How does juxtaluminal calcium affect critical mechanical conditions in carotid atherosclerotic plaque? an exploratory study

Volume 61, Issue 1, Page: 35-40

Zhongzhao Teng, Jing He, Umar Sadat, John R. Mercer, Xiaoyan Wang, Nasim S. Bahaei, Owen M. Thomas, Jonathan H. Gillard
University of Cambridge, School of Clinical Medicine
Volume 61, Issue 1, Page: 35-40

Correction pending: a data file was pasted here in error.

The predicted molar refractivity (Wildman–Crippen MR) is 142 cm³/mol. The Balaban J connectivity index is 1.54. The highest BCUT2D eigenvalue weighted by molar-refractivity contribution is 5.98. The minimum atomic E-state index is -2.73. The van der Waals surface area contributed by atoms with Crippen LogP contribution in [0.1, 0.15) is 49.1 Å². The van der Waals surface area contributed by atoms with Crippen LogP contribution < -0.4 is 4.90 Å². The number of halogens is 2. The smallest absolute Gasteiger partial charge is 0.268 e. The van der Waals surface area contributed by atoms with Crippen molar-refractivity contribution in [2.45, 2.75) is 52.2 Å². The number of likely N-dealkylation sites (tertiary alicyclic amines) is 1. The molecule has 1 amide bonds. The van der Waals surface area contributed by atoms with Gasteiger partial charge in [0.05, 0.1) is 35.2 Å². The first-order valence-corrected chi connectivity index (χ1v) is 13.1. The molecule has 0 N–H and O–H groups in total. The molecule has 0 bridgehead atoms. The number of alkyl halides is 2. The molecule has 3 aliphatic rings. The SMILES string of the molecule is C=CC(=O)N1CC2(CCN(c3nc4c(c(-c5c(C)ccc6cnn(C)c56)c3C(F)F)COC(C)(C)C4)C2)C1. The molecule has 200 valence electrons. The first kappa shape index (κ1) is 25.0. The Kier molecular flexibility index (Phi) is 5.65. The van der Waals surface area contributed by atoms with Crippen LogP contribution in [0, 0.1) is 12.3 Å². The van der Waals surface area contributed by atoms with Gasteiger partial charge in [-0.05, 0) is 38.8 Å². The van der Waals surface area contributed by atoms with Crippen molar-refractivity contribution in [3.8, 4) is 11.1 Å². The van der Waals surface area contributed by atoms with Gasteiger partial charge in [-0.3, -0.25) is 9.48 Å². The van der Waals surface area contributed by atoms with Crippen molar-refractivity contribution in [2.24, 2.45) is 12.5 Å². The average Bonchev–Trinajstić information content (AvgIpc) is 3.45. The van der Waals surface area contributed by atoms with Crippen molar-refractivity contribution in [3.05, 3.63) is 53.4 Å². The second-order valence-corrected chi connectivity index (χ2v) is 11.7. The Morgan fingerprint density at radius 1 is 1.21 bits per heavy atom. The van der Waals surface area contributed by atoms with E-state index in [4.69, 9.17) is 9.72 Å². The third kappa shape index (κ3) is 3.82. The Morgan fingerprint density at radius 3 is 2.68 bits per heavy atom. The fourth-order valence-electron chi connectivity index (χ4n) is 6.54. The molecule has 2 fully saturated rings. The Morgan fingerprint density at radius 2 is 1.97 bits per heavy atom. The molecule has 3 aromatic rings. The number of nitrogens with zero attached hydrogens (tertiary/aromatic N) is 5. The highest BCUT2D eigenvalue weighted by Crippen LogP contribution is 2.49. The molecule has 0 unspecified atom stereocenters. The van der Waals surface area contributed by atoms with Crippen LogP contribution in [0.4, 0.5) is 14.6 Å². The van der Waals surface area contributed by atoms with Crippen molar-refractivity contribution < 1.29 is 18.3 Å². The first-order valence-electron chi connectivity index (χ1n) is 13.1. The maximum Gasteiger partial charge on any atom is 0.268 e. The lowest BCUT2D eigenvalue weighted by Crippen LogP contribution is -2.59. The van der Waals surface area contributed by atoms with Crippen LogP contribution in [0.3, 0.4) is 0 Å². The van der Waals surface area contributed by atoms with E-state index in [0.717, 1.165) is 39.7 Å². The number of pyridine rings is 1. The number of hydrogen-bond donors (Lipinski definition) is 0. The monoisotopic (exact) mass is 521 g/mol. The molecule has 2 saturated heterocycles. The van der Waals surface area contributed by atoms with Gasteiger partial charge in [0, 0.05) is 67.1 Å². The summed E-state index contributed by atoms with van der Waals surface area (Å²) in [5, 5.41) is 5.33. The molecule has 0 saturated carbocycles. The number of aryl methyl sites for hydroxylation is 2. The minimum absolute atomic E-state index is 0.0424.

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Most studies investigating carotid atherosclerotic plaque vulnerability focus on three plaque components namely fibrous cap, lipid-rich necrotic core and plaque hemorrhage. Calcification within the plaque is often overlooked. Traditionally, calcium has been recognized as a plaque stabilizing role. But whether large overall calcium content in a carotid plaque makes it vulnerable or not remains inconclusive. This study suggests that juxtaluminal calcium (JLCa), a calcium nodule located on the lumen surface, might be one of the high risk compositional features responsible for ischaemic cerebrovascular events. In this study, the local mechanical stress concentration modulated by the presence of JLCa was assessed as high stress concentration might damage the local tissue leading the calcium abscission. Results indicated that presence of JLCa increased local stressescompared to when calcification was artificially covered with a 0.2mm-thickness FC (107.87kPa [76.99, 129.14] vs. 63.17kPa [34.55, 75.13]; Median, [inter quartile range]; p<0.0001]. Stress variation during one cardiac cycle changed from 32.32kPa [20.65, 48.84] to 22.99kPa [8.40, 25.59] (p=0.0002) and stretch ratio decreased from 1.18 [1.07, 1.27] to 1.13 [1.10, 1.18] (p=0.03). The presence of JLCa only had a very limit impact on the local fluid shear stress conditions. The appearance of high stress concentration around the region with JLCa might be due to the mismatch of material properties between calcium and adjacent soft tissues as calcium is a much stronger constituent. Together with studies focusing on other aspects of calcium, such as size (micro calcium), this study highlights that a general description of calcium may be insufficient. The nature of its risk depends upon on its location within a plaque, at times it may stabilise the lesion while at other times it may increase plaque instability.

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